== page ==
I’m not writing this to make you feel bad for me for missing out on all those terrific things.  I recently got hired at a terrific and exciting agency in Manhattan, so things are definitely looking up.  Instead, I want to offer you my perspective—it’s an understanding and sympathizing one. I know there are many more of you out there just like me.  I wanted to start my column on PR Breakfast Club called F.I.T.: Flack in Training, so I could take all the other recent college graduates (and anyone struggling in the industry) along with me on my journey to becoming a full-fledged PR professional.  I spent the entire summer searching for a position in PR, so I have a lot to say about the process.  Additionally, I’m hoping to learn a ton about the industry and my profession from my new job.  I think it’ll be interesting to explore the unique position I’m in as someone who is entering the business at a time when PR is going through some major changes, including the growing importance of social media and the struggles of most print media.  I’m definitely looking forward to writing Flack In Training, and I can’t wait to hear all of your thoughts and opinions.

By now, it goes without saying: The college graduates of 2009 had the extreme misfortune of graduating into the worst economy in decades.  Not only are they competing with their fellow classmates for jobs, they’re also going up against professionals who should be further along in their careers, but are being forced to apply for entry-level jobs due to lack of anything else.  This recession has taken the image of starry-eyed post-grads with their entire, exciting lives ahead of them and turned it into a picture of desperate young adults taking on part-time positions just to make some money.  It’s incredibly scary and disheartening.

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Blogs are for Dialogue; Twitter is for Snippets

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Blogging now, party of one
If you had come to me a month ago and asked about my blogging experience, I would have sheepishly admitted to merely reading blogs and been quick to point out that I did not comment on them, despite an often overwhelming temptation to do so.
Fast forward a month and I’m blogging for the #PRBC and for Co-Communications (http://cocommunications.wordpress.com/).  So why the drastic change?
Some conversations cannot be restricted to 140 characters.  While one could conceivably labor over dissecting their message into multiple 140 character tweets, it isn’t the same as a carefully drafted, thorough response.  Blogging affords the opportunity to leverage media placements, visuals, multimedia and commentary in a cohesive message that is carefully packaged to best illustrate a point.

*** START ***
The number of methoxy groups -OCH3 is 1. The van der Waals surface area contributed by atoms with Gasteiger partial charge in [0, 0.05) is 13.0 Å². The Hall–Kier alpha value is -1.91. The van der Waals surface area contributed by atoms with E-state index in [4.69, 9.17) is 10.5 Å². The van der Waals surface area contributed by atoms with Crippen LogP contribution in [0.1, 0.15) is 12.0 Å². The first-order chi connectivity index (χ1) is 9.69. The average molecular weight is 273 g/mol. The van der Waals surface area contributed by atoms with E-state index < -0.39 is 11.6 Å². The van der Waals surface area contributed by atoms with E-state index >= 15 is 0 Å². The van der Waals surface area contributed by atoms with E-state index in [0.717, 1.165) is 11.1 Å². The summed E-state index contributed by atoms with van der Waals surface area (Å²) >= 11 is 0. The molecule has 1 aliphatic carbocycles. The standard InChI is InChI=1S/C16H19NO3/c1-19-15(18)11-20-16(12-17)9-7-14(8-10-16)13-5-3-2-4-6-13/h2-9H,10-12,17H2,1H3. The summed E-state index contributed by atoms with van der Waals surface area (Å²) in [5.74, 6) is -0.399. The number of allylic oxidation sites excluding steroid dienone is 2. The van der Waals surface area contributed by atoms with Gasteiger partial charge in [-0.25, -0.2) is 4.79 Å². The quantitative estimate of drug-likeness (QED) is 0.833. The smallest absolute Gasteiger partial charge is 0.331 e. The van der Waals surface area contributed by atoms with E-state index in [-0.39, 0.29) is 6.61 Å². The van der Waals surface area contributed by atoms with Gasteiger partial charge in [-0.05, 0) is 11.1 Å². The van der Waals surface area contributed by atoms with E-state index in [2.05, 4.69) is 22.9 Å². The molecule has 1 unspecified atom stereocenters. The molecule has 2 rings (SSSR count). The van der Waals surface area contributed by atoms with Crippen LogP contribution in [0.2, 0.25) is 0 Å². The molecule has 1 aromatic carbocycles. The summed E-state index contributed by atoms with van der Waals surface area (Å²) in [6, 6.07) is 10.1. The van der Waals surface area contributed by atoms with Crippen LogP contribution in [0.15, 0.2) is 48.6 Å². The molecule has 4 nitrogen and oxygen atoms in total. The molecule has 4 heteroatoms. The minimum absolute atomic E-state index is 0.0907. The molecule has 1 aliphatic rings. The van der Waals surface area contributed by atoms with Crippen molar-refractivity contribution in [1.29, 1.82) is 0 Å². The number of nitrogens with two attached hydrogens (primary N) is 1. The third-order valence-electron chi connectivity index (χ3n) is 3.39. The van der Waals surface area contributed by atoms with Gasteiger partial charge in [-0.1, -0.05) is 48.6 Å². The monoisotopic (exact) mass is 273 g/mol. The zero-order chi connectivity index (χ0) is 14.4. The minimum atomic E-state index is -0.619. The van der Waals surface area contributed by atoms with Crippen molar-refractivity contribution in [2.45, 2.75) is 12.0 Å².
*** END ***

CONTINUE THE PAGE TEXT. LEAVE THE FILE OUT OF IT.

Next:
In part, this is why the #PRBC is blogging—because all of our perspectives, experiences and tips can’t be crammed into 140 characters . . . and because we know that some topics warrant an in-depth conversation.
Some points needn’t be explained . . . and so we call them tweets!
While it only takes seconds to craft a tweet, it can’t always carry an entire message.  So we stick to the messages that can be effectively delivered in 140 characters.  Examples of such include links to interesting articles with a couple of words stating your opinion on same, reactions to an event or experience, small talk, tips, and witty banter.
It doesn’t take a blog post, or blog comment, to communicate the basics or point others in the direction of valuable content.  And in many instances, we just want to encourage others to look at something—form their own opinions—and pass the content along.  All of which are effectively and succinctly communicated through tweets and retweets.
Point . . . Counterpoint
While Brown’s examples of #journchat (http://search.twitter.com/search?q=%23journchat) and #blogchat (http://search.twitter.com/search?q=%23blogchat) (and to which I will add the recent #prstudchat (http://search.twitter.com/search?q=%23prstudchat)) have effectively sustained dialogues on Twitter, I firmly believe it’s the nature of the content that allows these forums to succeed on such a concise medium.  With #journchat and #blogchat, it’s the strength of a question and answer format that allows them to thrive in a 140 character format.  For #prstudchat, it’s the question and answer format coupled with the fact that most answers come in the form of tips.
Inversely, were #prstudchat to pose questions which asked for both tips/advice and illustrations of the importance of each, it would be better suited to a blog dialogue, where messages could be conveyed in comprehensive responses, not bound by a 140 character limit.
Speaking of points . . . .
So after all of those examples and comments, I must have a point, right?  (At least we hope I do!)
Blog comments and tweets aren’t competitors.  They are merely different models for delivering a message, each of which has its own merits.  So what’s your next step?  Comment on this post if you want to have a dialogue with me, or start what could become an in-depth debate.  If you just want to say you read it or share a tip with your tweeps, package it inside a tweet.

After reading Danny Brown’s recent post ‘Is Twitter Killing Blog Comments’ I couldn’t resist answering the last question he posed – ‘What’s your take?’

While I could go on for paragraphs rallying in support of Twitter and defending its merits as my social media platform of choice, I’ll spare you the cheering and keep it simple: Blogs are for dialogues.  Twitter is for snippets!

Blogging now, party of one